Fletcher said her Meredith experience prepared her well for her travels.
"My professors at Meredith did an excellent job of encouraging [the belief] that women can do anything they set their minds to," Fletcher said "After four years of such empowering teachings, it only seemed logical to me to test it out [by living abroad]."
Both alumnae encourage Meredith students to follow in their footsteps abroad.
"Spending a significant amount of time in another country is the best thing a person could possibly do for herself," Fletcher said. "It will make one's view of the world, ideas of home, and perspective of self new and more accurate."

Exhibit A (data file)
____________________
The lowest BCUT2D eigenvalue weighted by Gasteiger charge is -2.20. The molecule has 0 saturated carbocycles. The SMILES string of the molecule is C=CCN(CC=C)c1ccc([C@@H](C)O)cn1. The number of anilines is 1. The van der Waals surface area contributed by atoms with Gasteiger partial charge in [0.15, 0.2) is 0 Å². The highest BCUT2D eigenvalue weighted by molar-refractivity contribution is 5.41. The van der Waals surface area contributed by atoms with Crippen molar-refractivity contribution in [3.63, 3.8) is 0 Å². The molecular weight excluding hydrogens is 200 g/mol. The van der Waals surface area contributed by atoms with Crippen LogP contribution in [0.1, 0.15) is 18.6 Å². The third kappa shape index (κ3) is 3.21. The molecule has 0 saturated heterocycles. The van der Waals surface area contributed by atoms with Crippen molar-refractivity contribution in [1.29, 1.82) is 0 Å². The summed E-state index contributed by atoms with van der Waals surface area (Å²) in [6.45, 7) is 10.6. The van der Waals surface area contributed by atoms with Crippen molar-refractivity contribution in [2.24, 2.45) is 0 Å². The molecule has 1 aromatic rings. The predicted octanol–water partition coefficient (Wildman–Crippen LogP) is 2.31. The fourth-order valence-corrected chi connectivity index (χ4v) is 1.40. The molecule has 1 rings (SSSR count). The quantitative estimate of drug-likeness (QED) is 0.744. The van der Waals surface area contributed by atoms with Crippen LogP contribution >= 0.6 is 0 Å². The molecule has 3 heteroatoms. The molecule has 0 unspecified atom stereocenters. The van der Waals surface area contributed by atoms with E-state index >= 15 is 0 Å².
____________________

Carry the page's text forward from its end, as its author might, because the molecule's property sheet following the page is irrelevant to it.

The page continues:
Allison Shivar,'03 Super Note
By Melyssa Allen
Following her heart and her faith have led Allison Shivar, '03, from Meredith to the African nation of Zambia.
After a Christmas break visit to South Africa during her sophomore year at Meredith, Shivar felt pulled to Africa, though she was unsure when, how or to where she would return. A routine walk across Meredith's campus brought her the answer.
"I bent down to pick up a piece of trash to throw away. It was a flier for a medical program with a first-ever trip to South Africa," recalls Shivar, who holds a Bachelor of Science in biology. She was accepted and Meredith helped her pay for the trip, during which she spent four weeks working in hospitals and clinics.
"I knew for sure after this experience that working in clinics and with AIDS orphans in a third-world area was my calling," she says.